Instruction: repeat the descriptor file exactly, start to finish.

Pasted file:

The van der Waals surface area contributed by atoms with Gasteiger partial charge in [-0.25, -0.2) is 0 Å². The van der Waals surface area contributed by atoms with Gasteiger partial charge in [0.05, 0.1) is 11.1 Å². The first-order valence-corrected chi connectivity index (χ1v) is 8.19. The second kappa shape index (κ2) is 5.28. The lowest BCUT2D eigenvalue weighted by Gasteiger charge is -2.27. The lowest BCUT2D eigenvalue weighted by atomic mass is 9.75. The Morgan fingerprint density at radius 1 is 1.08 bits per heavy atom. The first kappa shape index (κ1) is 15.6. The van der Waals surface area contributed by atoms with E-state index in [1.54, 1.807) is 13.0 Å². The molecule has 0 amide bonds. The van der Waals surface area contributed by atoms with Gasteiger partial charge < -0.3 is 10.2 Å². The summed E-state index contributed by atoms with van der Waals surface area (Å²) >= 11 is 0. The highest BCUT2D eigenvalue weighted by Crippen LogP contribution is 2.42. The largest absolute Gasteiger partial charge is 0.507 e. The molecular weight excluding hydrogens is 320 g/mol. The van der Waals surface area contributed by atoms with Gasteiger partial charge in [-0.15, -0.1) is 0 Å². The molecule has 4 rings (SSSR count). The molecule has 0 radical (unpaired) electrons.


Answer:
The van der Waals surface area contributed by atoms with Gasteiger partial charge in [-0.25, -0.2) is 0 Å². The van der Waals surface area contributed by atoms with Gasteiger partial charge in [0.05, 0.1) is 11.1 Å². The first-order valence-corrected chi connectivity index (χ1v) is 8.19. The second kappa shape index (κ2) is 5.28. The lowest BCUT2D eigenvalue weighted by Gasteiger charge is -2.27. The lowest BCUT2D eigenvalue weighted by atomic mass is 9.75. The Morgan fingerprint density at radius 1 is 1.08 bits per heavy atom. The first kappa shape index (κ1) is 15.6. The van der Waals surface area contributed by atoms with E-state index in [1.54, 1.807) is 13.0 Å². The molecule has 0 amide bonds. The van der Waals surface area contributed by atoms with Gasteiger partial charge < -0.3 is 10.2 Å². The summed E-state index contributed by atoms with van der Waals surface area (Å²) >= 11 is 0. The highest BCUT2D eigenvalue weighted by Crippen LogP contribution is 2.42. The largest absolute Gasteiger partial charge is 0.507 e. The molecular weight excluding hydrogens is 320 g/mol. The van der Waals surface area contributed by atoms with Gasteiger partial charge in [-0.15, -0.1) is 0 Å². The molecule has 4 rings (SSSR count). The molecule has 0 radical (unpaired) electrons.